Canakinumab was associated with significantly less pain from 24 h postdose (p<0.01) despite greater rescue medication use, particularly oral corticosteroids, in the TA group. These findings confirm the results of a phase 2 dose-finding study of canakinumab in this setting.20
Two other anti-IL-1 agents, rilonacept and anakinra, have been investigated for treatment of acute and chronic gouty arthritis. In patients with chronic disease, rilonacept provided significant relief in a pilot study,23 but failed to improve pain relative to indomethacin in a randomised, controlled study in patients with acute gouty arthritis.24 Case cohort data suggest that daily treatment with anakinra can reduce pain in patients with gouty arthritis.25 ,26 Thus canakinumab is the only IL-1-targeted therapy that has consistently shown effective pain relief in three active-controlled studies. As reported here, TA 40 mg also provided clinically relevant pain relief at 72 h postdose, comparable with that reported in the literature for other corticosteroids.27
In our studies, a single dose of canakinumab was associated with a delayed time to a first new flare and a 56% reduction in the risk of a new flare versus TA over 24 weeks. The effect may not be limited to delaying the time and decreasing the risk of the first new flare but also to subsequent flares as shown by the lower incidence of patients with multiple flares with canakinumab compared with TA. As canakinumab may play an important role in controlling inflammation, it may provide a window of opportunity for initiation or acceleration of ULT. To this end, canakinumab has been shown to significantly reduce the risk of flares compared with colchicine in patients initiating ULT, thus providing further evidence for canakinumab's effect on reduction in risk of new flares and flare severity.28 Thus, the addition of prophylactic canakinumab to long-term ULT may facilitate use of an appropriate ULT dose and foster ULT compliance.
Canakinumab provided potent and durable suppression of inflammation, with reduced clinical signs of inflammation by 3 days (72 h) postdose. We report sustained suppression over 24 weeks of median CRP and SAA levels to below the upper limit of normal, consistent with the results of the phase 2 canakinumab study.20 These are the first studies to report the rapid normalisation of the inflammatory markers CRP and SAA in acute gouty arthritis, thus supporting evidence that IL-1β contributes to the regulation of CRP and SAA production.29 Evidence implicating IL-1β in bone erosion in patients with gouty arthritis suggests that potent suppression of IL-1β and the associated inflammation may slow joint destruction and hence disease progression.13
The following changes in laboratory parameters were noted during the extension studies: a modest increase in serum urate levels, decreased platelets, neutrophils and white cell counts and changes in lipids.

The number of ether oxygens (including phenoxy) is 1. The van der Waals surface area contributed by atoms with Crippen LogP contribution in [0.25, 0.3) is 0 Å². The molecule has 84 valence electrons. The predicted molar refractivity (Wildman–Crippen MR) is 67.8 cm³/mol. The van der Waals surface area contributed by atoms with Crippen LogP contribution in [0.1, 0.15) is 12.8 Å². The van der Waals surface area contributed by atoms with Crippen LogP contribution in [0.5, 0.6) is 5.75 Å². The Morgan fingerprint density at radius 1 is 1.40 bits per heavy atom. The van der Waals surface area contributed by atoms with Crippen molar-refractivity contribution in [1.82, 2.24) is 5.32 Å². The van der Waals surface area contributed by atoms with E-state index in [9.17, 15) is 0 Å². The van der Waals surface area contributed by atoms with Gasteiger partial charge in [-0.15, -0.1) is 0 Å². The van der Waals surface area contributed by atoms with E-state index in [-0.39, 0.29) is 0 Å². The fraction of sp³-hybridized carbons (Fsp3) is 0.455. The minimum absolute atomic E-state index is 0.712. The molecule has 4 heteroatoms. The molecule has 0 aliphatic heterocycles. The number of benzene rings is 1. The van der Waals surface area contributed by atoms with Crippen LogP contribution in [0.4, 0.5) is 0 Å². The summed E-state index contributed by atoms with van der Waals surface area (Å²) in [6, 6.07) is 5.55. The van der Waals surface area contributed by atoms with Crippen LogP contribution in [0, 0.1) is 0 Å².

Canakinumab, similar to other anticytokines, is expected to increase the risk of infections, including serious infections.30,–,32 In the current studies, the rates of infection AEs and SAEs with canakinumab were increased over TA. All serious infections resolved with standard of care. Of note, no opportunistic infections were reported. A further potential risk of anticytokines is related to immunosuppression possibly leading to malignancies.30 In these studies, only one case of benign neoplasm (lipoma) has been reported in patients receiving canakinumab. However, larger patient numbers and much longer follow-up periods are needed to determine the risk for malignancies.33
Observed increase in serum urate levels with canakinumab use were modest and appeared to be partially transient. As there were no screening samples taken prior to baseline flare, we cannot determine whether, during baseline flare, the urate levels were decreased due to a possible uricosuric effect,34,–,37 with the increases seen after treatment of the flare reflecting a return to the preflare values. Therefore, there is still a degree of uncertainty around this observation, and any potential clinical relevance of this will need to be assessed further.
Over the entire 24-week period, most AEs were mild or moderate, and there were no deaths or SAEs reported as related to study medication, suggesting that canakinumab is a well-tolerated option for this patient population. Importantly, retreatment with canakinumab did not increase incidence of AEs or SAEs; however, these results should be interpreted with caution due to the small data set (n=60). Further, there were no other signals of specific organ toxicity, no patients treated with canakinumab developed anticanakinumab antibodies using the current available assay, and mild or moderate local reactions to canakinumab injections were reported in two patients (<1%). Additional follow-up of patients in these studies is underway to assess the long-term safety of canakinumab in patients who have gouty arthritis, particularly in patients who have received multiple canakinumab treatments.